From April to July 2018 Greta Dargie, Jhon del Aguila Pasquel, Julio Iriarica and Ian Lawson have been busy in the swamp forests of the Pastaza-Marañón Basin setting up monitoring sites.

At two key sites, at Nueva York and Veinte de Enero, we have installed a suite of equipment and initiated measurements aimed at measuring litter production and decomposition rates. At 14 further sites we are installing automated dipwells and litter decomposition bags. The aim is to better understand why carbon-rich peat soils accumulate in some places and not others.

A basal peat core from an open peatland at Veinte de Enero

Commuting to work through the flooded forest at Nueva York

Measuring the height of a palm tree

Setting up a litter transect

Installing a rain gauge at Veinte de Enero

One of the inhabitants of the aguajale: a skink

Coding

Christopher, Nina, Katy and Ian spent an interesting few hours surrounded by post-it notes, thinking through how to ‘code’ (analyse) the 51 interview transcripts, amounting to something like 150,000 words, generated by our SFC-ODA project on valuing peatlands in Amazonian Peru.

Interdisciplinary research in action!

Many interesting themes emerged – not least the myths, legends and superstitions that surround wetland environments in Peru – just as they do in the UK. We are also interested in themes such as resource use, sustainability, and gender issues.

Now that the decision has been taken about what to look for in the transcripts, the hard work of analysis will begin…

New project to investigate the human dimension of Peruvian peatlands

We are pleased to announce the start of a new project at St Andrews entitled “Valuing Intact Tropical Peatlands”, funded by the Scottish Funding Council (ODA). The project takes the interests of the interests of the Tropical Wetland Consortium in a new, interdisciplinary direction – aiming to improve our understanding of how people use and value peatlands in the Pastaza-Maranon Foreland Basin of Peru. We welcome Dr Christopher Schulz, the postdoctoral research assistant for the project. Over the coming months he will work closely with colleagues at the Instituto de Investigacion de la Amazonia Peruana and local people (including indigenous communities) in two peatland areas to begin investigating the human dimensions of these carbon-dense ecosystems.

New paper on Amazonian peatland forests

Freddie Draper and colleagues have a new paper in Ecography, online as an accepted article.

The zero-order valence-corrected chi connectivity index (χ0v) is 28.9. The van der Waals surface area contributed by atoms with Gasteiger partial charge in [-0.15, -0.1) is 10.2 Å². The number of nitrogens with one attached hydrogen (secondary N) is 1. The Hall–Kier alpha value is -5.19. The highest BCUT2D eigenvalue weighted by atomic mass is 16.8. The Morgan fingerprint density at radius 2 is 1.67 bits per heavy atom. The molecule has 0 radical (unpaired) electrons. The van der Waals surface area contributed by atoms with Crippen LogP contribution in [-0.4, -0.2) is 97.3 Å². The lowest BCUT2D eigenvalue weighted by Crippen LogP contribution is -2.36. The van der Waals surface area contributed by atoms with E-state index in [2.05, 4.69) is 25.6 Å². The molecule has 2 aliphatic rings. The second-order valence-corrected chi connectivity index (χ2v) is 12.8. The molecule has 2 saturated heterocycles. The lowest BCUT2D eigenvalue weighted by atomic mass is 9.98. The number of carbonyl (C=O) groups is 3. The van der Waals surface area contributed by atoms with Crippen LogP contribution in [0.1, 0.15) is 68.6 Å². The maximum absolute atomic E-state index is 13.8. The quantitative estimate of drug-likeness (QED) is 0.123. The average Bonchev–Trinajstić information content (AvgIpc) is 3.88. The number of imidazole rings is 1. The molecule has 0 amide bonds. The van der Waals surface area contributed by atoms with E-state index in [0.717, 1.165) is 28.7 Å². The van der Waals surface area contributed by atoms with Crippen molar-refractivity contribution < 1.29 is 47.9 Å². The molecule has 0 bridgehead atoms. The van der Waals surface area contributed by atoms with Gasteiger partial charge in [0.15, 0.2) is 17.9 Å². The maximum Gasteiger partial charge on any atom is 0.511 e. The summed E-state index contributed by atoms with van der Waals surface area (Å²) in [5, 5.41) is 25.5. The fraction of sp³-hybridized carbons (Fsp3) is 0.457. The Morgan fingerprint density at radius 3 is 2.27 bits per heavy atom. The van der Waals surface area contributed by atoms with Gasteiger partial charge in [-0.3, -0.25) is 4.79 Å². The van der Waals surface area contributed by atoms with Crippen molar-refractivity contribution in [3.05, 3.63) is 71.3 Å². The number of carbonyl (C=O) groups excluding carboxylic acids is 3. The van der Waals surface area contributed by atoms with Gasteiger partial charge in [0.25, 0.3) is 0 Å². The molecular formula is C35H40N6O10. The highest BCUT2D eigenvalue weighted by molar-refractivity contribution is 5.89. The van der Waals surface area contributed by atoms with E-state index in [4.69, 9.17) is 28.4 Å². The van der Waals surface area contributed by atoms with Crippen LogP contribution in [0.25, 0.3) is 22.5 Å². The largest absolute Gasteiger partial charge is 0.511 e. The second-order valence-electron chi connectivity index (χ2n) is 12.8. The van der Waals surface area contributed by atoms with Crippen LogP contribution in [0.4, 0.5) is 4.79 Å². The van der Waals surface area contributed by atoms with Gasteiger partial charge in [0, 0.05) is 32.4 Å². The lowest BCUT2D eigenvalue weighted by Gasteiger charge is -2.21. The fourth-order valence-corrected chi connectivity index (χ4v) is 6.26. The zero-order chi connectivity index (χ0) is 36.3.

The paper, Peatland forests are the least diverse tree communities documented in Amazonia, but contribute to high regional beta-diversity, uses floristic data from a network of plots to show that peatland palm swamps and pole forests host distinctive floras.

Although, at the plot level, peatland forests are typically much less diverse than dry-land forests, the paper argues that they make a substantial contribution to regional beta diversity which, together with their dense below-ground carbon storage, enhances the case for conserving them.

This paper grew out of data and analyses conducted by Freddie during his NERC-funded PhD.

NERC project “Carbon Storage in Amazonian Peatlands: Distribution and Dynamics” begins

Our new NERC-funded project officially begins today, with the appointment of Dr Greta Dargie as a PDRA at St Andrews. Greta will be leading field and lab data collection, initially working with colleagues at IIAP in Iquitos.

Greta has been in the news recently in relation to her pioneering work in mapping Congolese peatlands: https://www.theguardian.com/environment/2017/nov/12/congo-basin-swamps-peatlands-carbon-climate-change.

New NERC grant

Ian Lawson, Katy Roucoux, Tim Baker, Ed Mitchard and Mat Williams have been awarded NERC funding to continue their research into Amazonian peatlands. The project, “Carbon Storage in Amazonian Peatlands: Distribution and Dynamics”, will run for three years and aims to improve our understanding of the distribution and functioning of these globally-significant ecosystems.